Beyond this, something that is commonly shared within the shipping industry of late is as to if we will be able to see a recapture of the lost trade and to what extent this will materialize. From the perspective of an optimist, a relatively strong recovery is looking to be a very probable outcome for the near-term. However, taking this over to a market fundamentals approach, we find ourselves asking whether this will it be a short-term correction and straight back to some ‚known normality”, or a transition over to a new market environment? Let’s start with the freight market, where things have been very disappointing for a while now (especially for the Capesize segment).
The step back is tremendous, especially when compared with the past 3 years or so, with returns losing the recovery path momentum and putting an end to a mini upward cycle that had started to emerge since late 2016. The main question for most is whether we are experiencing similar market conditions to those faced back in 2016. While earnings seem very prone at the moment to further downward corrections, the same can’t necessarily be said for asset price levels.
The truth of the matter is that asset prices have been under pressure for a long time now and have already experienced hefty corrections. Yet the current illiquid state of the secondhand market has left for any further corrections to hold only as a notional idea. Certainly, the lack of volumes in transactions is a core culprit of this, however, the price gap between buyers and sellers has also played a key role. Maybe this represents a glimpse of optimism amongst many in the market with respect to their future earnings potential. In many ways we seem to be sailing in ‚unknown” territory, with all parties involved seeking the best strategy to help deal with the situation at hand. Personally, I support the argument of a steep upward momentum in freight returns to take place some point in the upcoming months.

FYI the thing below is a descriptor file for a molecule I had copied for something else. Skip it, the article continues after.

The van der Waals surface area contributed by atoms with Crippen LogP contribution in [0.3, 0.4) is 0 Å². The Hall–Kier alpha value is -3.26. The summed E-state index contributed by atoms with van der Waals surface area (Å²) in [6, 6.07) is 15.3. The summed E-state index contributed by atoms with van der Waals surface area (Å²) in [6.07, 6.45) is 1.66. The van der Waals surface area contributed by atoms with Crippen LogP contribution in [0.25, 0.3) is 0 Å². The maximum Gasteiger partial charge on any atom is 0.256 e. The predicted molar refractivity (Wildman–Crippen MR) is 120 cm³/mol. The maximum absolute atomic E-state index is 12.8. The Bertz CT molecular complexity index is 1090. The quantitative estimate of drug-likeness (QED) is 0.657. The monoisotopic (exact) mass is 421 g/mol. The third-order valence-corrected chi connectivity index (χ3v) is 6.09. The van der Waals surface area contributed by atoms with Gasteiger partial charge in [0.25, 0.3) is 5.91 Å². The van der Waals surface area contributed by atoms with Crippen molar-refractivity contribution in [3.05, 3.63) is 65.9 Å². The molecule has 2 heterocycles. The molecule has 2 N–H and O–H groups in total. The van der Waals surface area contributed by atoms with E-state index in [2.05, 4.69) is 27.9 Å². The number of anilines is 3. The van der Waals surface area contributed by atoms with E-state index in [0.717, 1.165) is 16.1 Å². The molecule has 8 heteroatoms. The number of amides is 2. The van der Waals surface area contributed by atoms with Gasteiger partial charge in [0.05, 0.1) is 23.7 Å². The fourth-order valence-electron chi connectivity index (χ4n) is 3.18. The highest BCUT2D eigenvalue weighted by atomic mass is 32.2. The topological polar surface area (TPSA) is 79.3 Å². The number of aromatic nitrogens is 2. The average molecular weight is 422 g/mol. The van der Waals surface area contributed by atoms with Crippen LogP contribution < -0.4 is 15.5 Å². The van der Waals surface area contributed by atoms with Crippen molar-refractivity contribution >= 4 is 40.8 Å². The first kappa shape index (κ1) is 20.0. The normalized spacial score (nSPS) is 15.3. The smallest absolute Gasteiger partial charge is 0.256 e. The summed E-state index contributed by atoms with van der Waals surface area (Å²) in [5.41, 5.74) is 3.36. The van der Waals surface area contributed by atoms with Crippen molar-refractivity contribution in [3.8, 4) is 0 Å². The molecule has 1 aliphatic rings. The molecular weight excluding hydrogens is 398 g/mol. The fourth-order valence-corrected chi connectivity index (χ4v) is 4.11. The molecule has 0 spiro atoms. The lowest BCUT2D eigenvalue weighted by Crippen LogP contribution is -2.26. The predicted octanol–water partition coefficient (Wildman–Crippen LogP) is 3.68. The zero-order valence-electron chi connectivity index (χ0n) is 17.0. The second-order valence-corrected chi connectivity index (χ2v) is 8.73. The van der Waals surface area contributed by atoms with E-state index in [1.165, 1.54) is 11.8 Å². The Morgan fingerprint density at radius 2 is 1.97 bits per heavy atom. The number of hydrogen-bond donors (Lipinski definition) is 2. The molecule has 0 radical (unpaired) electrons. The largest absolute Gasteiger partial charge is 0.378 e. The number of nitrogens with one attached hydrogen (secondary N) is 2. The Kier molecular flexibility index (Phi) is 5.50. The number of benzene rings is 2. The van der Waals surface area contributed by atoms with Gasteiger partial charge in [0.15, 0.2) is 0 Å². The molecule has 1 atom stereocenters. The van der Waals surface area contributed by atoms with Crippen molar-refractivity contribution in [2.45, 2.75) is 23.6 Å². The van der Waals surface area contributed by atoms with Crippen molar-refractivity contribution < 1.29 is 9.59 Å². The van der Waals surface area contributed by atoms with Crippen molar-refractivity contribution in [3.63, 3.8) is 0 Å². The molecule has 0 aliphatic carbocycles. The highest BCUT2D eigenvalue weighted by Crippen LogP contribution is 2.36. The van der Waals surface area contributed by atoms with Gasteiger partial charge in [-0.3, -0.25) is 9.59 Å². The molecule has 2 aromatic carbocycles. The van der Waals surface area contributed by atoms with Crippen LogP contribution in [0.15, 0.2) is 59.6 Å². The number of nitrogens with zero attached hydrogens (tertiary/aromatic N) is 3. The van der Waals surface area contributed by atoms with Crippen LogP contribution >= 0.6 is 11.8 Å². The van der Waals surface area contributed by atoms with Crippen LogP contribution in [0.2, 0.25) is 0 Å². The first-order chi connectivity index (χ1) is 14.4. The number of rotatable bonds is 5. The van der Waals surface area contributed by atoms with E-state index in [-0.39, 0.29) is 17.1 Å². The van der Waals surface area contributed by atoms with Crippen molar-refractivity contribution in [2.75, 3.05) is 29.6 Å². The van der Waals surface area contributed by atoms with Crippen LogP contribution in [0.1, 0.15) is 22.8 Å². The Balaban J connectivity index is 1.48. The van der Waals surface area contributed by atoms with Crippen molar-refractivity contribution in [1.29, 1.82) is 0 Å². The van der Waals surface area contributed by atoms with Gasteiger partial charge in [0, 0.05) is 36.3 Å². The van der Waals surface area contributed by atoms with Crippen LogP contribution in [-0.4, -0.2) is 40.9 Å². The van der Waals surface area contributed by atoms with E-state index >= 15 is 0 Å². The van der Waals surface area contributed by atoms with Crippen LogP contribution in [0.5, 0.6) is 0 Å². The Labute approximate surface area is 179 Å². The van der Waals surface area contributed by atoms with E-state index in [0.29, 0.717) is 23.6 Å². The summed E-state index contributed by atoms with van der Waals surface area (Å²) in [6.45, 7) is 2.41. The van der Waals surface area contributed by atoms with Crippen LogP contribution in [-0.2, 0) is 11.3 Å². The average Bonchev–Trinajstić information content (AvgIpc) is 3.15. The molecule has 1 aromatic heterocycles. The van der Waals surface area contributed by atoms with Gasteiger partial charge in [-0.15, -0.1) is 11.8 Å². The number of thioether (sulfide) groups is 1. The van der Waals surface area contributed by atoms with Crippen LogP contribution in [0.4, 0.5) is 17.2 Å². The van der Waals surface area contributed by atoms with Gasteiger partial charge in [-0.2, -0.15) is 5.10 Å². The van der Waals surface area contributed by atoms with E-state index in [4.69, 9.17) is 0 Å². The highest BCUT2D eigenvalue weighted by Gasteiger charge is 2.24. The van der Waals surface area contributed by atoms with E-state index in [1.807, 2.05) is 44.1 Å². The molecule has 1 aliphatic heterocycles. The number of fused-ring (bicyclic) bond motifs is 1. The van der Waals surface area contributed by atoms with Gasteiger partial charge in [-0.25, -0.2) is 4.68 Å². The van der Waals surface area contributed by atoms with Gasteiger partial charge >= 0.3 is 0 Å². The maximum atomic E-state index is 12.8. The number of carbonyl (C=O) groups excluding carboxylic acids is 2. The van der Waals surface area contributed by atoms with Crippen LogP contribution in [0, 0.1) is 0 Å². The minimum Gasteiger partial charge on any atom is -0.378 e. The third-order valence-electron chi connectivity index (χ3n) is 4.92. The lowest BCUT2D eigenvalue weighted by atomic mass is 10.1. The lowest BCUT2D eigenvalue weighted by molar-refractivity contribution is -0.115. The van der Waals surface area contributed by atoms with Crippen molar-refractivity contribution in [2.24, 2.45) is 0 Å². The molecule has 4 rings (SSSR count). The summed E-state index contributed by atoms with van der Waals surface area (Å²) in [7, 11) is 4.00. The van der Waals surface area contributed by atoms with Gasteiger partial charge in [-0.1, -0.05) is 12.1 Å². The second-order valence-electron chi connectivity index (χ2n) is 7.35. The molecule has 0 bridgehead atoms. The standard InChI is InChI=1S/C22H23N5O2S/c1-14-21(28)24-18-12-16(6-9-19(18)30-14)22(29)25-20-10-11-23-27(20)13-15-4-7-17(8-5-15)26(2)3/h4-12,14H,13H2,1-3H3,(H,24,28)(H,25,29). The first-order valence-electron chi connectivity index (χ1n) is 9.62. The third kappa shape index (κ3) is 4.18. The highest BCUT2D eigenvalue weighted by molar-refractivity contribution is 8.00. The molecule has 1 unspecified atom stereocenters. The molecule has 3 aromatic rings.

Regardless of the difficulties, disruptions and risks faced in the market, the economy will inevitably move forward. Yet, as time goes by and the bearish period extends ever further into the horizon, there is the risk of this recovery in numbers taking an asymmetrical and ‚artificial” form. This is because of the fact that even if we assume a very strong bullish ‚window” taking place, it won’t be enough to support an adequate percentage of the ‚real economy” within the shipping industry. It will boost the various benchmark indices and shape better average yearly freight returns.
However, it will be narrowed down to participants of a well diversified portfolio in terms of spot and period employments, who can afford to take risks and remain available to potential market shifts, or for units with a rather good ‚time position” for a small number of voyages. All-in-all, to sustain a modicum of bullish sentiment, there needs to be enough fixing activity to cover a significant portion of current losses, but this will be very challenging moving forward.
Source: Allied Shipbroking